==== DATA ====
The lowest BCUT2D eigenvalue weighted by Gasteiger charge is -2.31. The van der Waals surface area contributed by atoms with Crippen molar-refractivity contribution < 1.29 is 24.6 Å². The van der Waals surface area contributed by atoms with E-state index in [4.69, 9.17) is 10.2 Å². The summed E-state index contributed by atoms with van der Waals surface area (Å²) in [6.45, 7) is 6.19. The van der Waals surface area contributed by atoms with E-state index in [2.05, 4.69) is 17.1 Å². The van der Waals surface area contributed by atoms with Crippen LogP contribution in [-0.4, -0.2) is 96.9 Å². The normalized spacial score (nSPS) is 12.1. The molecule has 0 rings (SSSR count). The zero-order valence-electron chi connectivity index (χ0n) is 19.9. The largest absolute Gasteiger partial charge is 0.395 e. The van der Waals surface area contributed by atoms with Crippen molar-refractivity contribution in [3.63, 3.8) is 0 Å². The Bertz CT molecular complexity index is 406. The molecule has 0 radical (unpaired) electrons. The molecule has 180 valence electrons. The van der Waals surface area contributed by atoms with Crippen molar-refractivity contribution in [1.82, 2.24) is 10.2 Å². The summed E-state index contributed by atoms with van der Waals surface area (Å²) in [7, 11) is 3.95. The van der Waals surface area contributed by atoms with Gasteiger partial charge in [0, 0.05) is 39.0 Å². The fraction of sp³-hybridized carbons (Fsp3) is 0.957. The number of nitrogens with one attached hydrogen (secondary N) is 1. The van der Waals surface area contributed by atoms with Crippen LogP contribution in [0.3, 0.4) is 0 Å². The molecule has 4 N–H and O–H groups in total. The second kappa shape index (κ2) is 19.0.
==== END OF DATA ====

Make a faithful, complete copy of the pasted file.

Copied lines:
The lowest BCUT2D eigenvalue weighted by Gasteiger charge is -2.31. The van der Waals surface area contributed by atoms with Crippen molar-refractivity contribution < 1.29 is 24.6 Å². The van der Waals surface area contributed by atoms with E-state index in [4.69, 9.17) is 10.2 Å². The summed E-state index contributed by atoms with van der Waals surface area (Å²) in [6.45, 7) is 6.19. The van der Waals surface area contributed by atoms with E-state index in [2.05, 4.69) is 17.1 Å². The van der Waals surface area contributed by atoms with Crippen LogP contribution in [-0.4, -0.2) is 96.9 Å². The normalized spacial score (nSPS) is 12.1. The molecule has 0 rings (SSSR count). The zero-order valence-electron chi connectivity index (χ0n) is 19.9. The largest absolute Gasteiger partial charge is 0.395 e. The van der Waals surface area contributed by atoms with Crippen molar-refractivity contribution in [3.63, 3.8) is 0 Å². The Bertz CT molecular complexity index is 406. The molecule has 0 radical (unpaired) electrons. The molecule has 180 valence electrons. The van der Waals surface area contributed by atoms with Crippen molar-refractivity contribution in [1.82, 2.24) is 10.2 Å². The summed E-state index contributed by atoms with van der Waals surface area (Å²) in [7, 11) is 3.95. The van der Waals surface area contributed by atoms with Gasteiger partial charge in [0, 0.05) is 39.0 Å². The fraction of sp³-hybridized carbons (Fsp3) is 0.957. The number of nitrogens with one attached hydrogen (secondary N) is 1. The van der Waals surface area contributed by atoms with Crippen LogP contribution in [0.3, 0.4) is 0 Å². The molecule has 4 N–H and O–H groups in total. The second kappa shape index (κ2) is 19.0.